Usually, you want to find a relatively small pair $(m,k)$ so that $m10^k\equiv \pm 1\pmod n$. Then you take the last $k$ digits, multiplied by $m$, and add to or subtract from the other digits, depending on whether $+1$ or $-1$.

share|improve this answer
add comment

The following is a simple method to check divisibility by $7$ or $13$:

Cut the digits in pairs of 3 and calculate their alternating sum. If this is a multiple of 7 or 13, the original number is.

For example

$12345631241$ leads to

$$241-639+345-12=-65 \,.$$

Thus our number is a multiple of $13$, but not a multiple of $7$.

This works because $1001=7*11*13$ meaning that any number of the form $abcabc$ is a multiple of $7, 11$ and $13$...The trick also works for 11, but there is another simple trick.


Method 2 If the number is relatively prime to 10 (if it is not, you can make it), look for a multiple on $n$ which ends in 1.

Let say that this multiple is $a_1..a_k1$.

Then you simply pick the large number and subtract $a_1...a_k*$last digit from the remaining digits.

The trick works because $a_1...ak1$*last digit is always a multiple of $n$, and subtracting this from the original number you get a multiple of 10..Since $n$ is relatively prime to 10, you can erase the 0 at the end...

A simple such example, for $7$ the smalest such desires multiple is ... 21, which leads to the criteria posted by Thomas Andrews .

Also, for small numbers the following

share|improve this answer
add comment

I will try to explain a general rule using modular congruence. We can show that any integer in base $10$ can be written as $$ z = a_0 + a_1 \times 10 + a_2 \times 10^2 + a_3 \times10^3 + \cdots + a_n \times 10^n$$

Lets say we have to find a divisibility rule of $7$,Hence for congruence modulo $7$ have,

$$ 10 \equiv 3, 10^2 \equiv 2, 10^3 \equiv -1, 10^4 \equiv -3, 10^5 \equiv -2, 10^6 \equiv 1,$$

The successive remainder then repeat. Thus our integer $z$ is divisible by $7$ iff if the remainder expression $$ r= a_0 + 3a_1 +2a_2 -a_3-3a_4-2a_5+a_6+3a_7+\cdots$$ is divisible by $7$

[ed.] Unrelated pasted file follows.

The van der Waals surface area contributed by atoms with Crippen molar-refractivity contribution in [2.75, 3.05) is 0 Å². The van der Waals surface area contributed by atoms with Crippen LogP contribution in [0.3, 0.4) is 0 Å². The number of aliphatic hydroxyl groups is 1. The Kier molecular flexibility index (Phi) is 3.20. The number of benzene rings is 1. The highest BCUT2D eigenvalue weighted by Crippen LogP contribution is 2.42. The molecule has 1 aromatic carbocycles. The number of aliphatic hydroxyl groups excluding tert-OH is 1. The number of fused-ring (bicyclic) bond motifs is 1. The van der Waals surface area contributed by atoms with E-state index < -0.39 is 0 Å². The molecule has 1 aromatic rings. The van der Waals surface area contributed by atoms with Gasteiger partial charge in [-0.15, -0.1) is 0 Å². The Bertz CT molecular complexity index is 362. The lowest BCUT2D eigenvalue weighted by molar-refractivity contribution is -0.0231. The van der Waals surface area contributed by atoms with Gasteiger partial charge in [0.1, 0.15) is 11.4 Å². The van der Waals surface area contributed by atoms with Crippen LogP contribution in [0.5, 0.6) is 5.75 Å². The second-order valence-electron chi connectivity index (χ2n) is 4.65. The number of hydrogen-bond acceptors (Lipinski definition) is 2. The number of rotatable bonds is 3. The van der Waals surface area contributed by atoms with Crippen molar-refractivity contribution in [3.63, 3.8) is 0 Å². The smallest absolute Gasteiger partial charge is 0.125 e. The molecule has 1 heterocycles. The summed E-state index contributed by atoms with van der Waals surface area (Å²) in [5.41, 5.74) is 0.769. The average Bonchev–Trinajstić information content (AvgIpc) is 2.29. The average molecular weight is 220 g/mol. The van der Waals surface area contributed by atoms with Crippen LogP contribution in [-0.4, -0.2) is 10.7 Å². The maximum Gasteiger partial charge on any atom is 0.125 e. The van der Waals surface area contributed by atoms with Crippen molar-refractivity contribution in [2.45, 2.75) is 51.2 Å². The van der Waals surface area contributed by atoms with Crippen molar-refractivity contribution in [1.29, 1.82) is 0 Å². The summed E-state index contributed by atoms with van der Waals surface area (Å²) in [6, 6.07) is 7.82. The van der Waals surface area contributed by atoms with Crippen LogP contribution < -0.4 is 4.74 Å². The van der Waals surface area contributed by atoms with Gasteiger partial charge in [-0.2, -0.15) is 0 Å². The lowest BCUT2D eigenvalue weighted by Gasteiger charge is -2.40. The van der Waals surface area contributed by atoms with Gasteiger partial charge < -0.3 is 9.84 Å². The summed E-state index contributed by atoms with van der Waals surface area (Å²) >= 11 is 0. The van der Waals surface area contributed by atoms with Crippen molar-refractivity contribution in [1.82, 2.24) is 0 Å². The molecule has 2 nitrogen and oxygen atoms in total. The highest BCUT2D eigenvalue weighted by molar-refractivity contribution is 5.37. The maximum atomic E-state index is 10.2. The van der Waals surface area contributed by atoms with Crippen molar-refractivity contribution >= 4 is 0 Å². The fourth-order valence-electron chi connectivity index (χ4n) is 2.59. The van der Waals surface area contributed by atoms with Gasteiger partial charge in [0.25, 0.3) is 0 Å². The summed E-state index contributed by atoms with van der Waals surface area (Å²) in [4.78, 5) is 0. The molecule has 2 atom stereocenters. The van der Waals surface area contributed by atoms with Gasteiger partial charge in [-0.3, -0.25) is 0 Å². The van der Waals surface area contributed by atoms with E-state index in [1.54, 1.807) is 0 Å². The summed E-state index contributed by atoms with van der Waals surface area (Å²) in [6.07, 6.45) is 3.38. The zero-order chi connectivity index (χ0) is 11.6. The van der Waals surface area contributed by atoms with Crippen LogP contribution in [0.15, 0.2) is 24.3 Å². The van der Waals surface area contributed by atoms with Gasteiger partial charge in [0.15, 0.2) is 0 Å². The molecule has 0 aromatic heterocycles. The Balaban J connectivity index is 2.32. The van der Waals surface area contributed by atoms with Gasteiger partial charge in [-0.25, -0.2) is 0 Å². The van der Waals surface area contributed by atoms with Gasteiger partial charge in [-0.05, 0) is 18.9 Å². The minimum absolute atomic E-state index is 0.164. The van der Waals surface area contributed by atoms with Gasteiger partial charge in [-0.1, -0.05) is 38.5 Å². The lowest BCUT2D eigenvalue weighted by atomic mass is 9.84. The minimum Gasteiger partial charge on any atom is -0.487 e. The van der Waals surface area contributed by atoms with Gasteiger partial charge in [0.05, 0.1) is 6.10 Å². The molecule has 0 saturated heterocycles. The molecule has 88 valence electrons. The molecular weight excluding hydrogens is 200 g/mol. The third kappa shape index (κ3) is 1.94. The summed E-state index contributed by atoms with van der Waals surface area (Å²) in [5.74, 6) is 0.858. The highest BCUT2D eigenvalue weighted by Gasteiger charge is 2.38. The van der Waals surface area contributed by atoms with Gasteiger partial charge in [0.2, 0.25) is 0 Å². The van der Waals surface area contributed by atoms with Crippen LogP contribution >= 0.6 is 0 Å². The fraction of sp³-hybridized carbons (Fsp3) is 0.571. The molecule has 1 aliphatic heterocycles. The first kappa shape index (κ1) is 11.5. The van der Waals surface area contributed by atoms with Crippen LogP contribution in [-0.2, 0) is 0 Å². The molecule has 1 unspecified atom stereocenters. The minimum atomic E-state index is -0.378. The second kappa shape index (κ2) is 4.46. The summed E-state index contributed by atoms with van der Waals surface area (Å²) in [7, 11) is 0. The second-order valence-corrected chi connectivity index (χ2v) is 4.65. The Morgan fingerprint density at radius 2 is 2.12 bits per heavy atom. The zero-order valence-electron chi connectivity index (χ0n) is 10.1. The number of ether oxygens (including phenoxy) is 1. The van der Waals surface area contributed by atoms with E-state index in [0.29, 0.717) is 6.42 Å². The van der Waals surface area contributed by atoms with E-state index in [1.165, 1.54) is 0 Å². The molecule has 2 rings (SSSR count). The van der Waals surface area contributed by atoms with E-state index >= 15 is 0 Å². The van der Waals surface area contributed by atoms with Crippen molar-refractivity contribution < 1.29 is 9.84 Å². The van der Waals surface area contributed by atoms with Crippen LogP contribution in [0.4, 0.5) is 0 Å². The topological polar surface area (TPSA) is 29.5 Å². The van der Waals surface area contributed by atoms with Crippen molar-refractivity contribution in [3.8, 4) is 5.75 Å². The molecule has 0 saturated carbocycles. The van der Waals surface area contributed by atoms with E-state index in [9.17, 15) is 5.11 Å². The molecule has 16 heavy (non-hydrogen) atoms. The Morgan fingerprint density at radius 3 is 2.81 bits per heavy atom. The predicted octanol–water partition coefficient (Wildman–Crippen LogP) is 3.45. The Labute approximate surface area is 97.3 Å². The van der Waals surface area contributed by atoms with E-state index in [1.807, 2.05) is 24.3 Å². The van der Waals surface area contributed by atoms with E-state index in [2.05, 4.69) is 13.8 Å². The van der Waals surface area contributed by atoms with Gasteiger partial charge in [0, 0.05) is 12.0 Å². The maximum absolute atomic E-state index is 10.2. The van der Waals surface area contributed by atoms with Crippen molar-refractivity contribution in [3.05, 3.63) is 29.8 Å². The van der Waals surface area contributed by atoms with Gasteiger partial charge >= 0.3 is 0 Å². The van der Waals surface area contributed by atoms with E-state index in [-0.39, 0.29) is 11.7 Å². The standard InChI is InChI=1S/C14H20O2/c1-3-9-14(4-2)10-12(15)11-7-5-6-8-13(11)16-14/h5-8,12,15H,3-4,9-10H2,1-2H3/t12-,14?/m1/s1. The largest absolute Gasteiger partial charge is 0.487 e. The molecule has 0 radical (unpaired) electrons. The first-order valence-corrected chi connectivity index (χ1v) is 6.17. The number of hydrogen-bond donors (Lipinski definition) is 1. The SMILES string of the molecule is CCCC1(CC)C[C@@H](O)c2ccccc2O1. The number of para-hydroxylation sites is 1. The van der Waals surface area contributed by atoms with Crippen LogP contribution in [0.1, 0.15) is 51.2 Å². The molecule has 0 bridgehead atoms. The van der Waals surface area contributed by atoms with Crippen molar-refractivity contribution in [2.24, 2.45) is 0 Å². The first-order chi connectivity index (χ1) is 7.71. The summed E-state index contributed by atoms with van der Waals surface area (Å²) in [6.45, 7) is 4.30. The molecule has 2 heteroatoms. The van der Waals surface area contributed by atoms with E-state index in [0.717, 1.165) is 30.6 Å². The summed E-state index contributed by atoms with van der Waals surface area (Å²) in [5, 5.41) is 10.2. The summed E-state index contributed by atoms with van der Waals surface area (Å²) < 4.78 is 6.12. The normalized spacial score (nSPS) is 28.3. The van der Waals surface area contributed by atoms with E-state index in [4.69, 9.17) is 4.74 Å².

To understand why the divisibility of $r$ indicate the divisibility of $z$, find $z-t$ which is given by :$$z-t = a_1 \times (10-3) + a_2 \times (10^2-2) + a_3 \times (10^3+1) + \cdots + a_6 \times (10^6-1) + \cdots $$ Since all this numbers $ (10-3),(10^2-2),(10^3+1),\cdots$ are congruent to 0 modulo $7,z-t$ is also, and therefore $z$ leaves the same remainder on division by $7$ as $r$ does.

Using this approach we can derive divisibility of any integer.

share|improve this answer
add comment

This can be explained using Horner's method as below. z=a0 + a1 ×10 + a2 ×102 + a3 × 10^3+⋯+ an × 10^n

i.e. Z = ((((...(an × 10 + an-1)*10 + an-2 )*10 + an-3).....)*10 + a0

                           ( Shift-add representation of number)

Z % 7 =  ((((...(an × 3 + an-1)*3 + an-2 )*3 + an-3).....)*3 + a0  (Mod 7)

Now evaluate from left to right using modulo algebra.

To know more about shift- add representation of number and its application in interbase conversion and divisibility refer tinyurl.com/mlxk8pw .

                         Regard,
                            Vitthal Jadhav
share|improve this answer
add comment

Your Answer

 
discard

By posting your answer, you agree to the privacy policy and terms of service.

Not the answer you're looking for? Browse other questions tagged or ask your own question.